In the United States today, computer security standards are primarily determined by bankers and accountants. Many managers of Fortune 1,000 corporations have assumed that if a particular security approach is good enough for banking, it is appropriate, secure and "safe" for the corporate environment.
Nothing could be further from the truth. And is that surprising? Historically, bankers and accountants have not been in the forefront of computer technology.
Computer banking security in the United States is, at best, minimally acceptable for banking. In banking and accounting, embezzlement is usually the greatest perceived threat to computer security. Comprehensive control of the privileges of the users and detailed audit trails are reasonable security features to handle this threat.
An entirely different set of vulnerabilities exists in the corporate environment. Remember, it is your corporation's resources that are at risk, and you are not federally insured by the FDIC against loss. This distinction requires a different security philosophy as well as different technologies. WHO'S IN CHARGE?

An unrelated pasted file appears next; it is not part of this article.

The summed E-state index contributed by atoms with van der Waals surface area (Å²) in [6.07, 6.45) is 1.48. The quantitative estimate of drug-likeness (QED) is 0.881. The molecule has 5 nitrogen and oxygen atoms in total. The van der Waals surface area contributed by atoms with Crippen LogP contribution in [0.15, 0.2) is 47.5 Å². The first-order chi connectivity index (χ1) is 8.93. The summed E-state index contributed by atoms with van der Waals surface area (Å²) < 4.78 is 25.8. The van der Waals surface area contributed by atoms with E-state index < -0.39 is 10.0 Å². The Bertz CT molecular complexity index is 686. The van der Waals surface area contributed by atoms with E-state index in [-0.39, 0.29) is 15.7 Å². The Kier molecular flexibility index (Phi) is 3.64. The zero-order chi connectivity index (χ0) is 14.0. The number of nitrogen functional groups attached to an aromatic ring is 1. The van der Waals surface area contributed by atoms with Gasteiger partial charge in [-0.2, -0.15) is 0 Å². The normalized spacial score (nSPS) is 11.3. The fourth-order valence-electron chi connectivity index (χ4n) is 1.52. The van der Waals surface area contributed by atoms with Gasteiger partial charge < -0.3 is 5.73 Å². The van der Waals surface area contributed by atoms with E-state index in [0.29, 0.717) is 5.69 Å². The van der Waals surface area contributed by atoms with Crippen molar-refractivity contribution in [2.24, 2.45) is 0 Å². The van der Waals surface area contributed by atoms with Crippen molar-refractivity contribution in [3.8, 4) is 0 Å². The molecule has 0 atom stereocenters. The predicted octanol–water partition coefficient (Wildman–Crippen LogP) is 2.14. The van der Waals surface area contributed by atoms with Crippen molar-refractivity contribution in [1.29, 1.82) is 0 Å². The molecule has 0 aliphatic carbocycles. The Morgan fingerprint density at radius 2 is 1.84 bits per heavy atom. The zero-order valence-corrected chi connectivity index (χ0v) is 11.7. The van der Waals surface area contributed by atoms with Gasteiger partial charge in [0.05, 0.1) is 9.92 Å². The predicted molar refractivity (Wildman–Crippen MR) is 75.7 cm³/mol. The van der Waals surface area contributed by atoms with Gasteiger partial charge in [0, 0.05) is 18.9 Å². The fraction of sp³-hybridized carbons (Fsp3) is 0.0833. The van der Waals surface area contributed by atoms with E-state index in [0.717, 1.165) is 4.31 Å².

In the corporate environment, those charged with the responsibility for maintaining corporate resources-CEOs, CFOs, boards of directors-often have very little technical understanding of the degree of vulnerability they may have with respect to computer security. They may incorrectly perceive that their worst threat comes from outsiders and hackers. If they really understood the potential liability and the potential risk to corporate assets and to their reputations, they might shut down all networks and computer centers.
Those charged with implementing computer technology, distributed systems and networks-primarily middle managers-are frequently overburdened, underbudgeted and often equally unaware of the real security …